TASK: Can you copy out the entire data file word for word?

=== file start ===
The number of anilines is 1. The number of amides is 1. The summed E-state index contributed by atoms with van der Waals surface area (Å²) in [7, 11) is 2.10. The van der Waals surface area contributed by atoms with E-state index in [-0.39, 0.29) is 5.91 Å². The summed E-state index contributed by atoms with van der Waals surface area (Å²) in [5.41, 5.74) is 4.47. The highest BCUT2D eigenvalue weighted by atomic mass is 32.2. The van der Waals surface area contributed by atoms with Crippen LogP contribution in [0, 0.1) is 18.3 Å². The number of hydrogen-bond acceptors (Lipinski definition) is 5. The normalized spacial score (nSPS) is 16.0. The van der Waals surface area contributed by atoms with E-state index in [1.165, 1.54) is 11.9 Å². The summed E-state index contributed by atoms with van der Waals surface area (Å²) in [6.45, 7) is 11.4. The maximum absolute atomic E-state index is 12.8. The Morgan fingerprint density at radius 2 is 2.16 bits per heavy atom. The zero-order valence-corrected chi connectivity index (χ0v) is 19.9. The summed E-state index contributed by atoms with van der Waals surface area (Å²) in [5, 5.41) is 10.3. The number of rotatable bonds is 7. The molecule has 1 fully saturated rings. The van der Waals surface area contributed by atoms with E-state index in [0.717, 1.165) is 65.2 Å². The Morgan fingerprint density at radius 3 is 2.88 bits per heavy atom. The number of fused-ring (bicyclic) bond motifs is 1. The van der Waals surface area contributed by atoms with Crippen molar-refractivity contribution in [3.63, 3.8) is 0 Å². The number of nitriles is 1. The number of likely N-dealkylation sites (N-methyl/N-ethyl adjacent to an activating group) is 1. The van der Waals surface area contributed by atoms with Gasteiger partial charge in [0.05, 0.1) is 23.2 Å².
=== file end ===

The number of anilines is 1. The number of amides is 1. The summed E-state index contributed by atoms with van der Waals surface area (Å²) in [7, 11) is 2.10. The van der Waals surface area contributed by atoms with E-state index in [-0.39, 0.29) is 5.91 Å². The summed E-state index contributed by atoms with van der Waals surface area (Å²) in [5.41, 5.74) is 4.47. The highest BCUT2D eigenvalue weighted by atomic mass is 32.2. The van der Waals surface area contributed by atoms with Crippen LogP contribution in [0, 0.1) is 18.3 Å². The number of hydrogen-bond acceptors (Lipinski definition) is 5. The normalized spacial score (nSPS) is 16.0. The van der Waals surface area contributed by atoms with E-state index in [1.165, 1.54) is 11.9 Å². The summed E-state index contributed by atoms with van der Waals surface area (Å²) in [6.45, 7) is 11.4. The maximum absolute atomic E-state index is 12.8. The Morgan fingerprint density at radius 2 is 2.16 bits per heavy atom. The zero-order valence-corrected chi connectivity index (χ0v) is 19.9. The summed E-state index contributed by atoms with van der Waals surface area (Å²) in [5, 5.41) is 10.3. The number of rotatable bonds is 7. The molecule has 1 fully saturated rings. The van der Waals surface area contributed by atoms with E-state index in [0.717, 1.165) is 65.2 Å². The Morgan fingerprint density at radius 3 is 2.88 bits per heavy atom. The number of fused-ring (bicyclic) bond motifs is 1. The van der Waals surface area contributed by atoms with Crippen molar-refractivity contribution in [3.63, 3.8) is 0 Å². The number of nitriles is 1. The number of likely N-dealkylation sites (N-methyl/N-ethyl adjacent to an activating group) is 1. The van der Waals surface area contributed by atoms with Gasteiger partial charge in [0.05, 0.1) is 23.2 Å².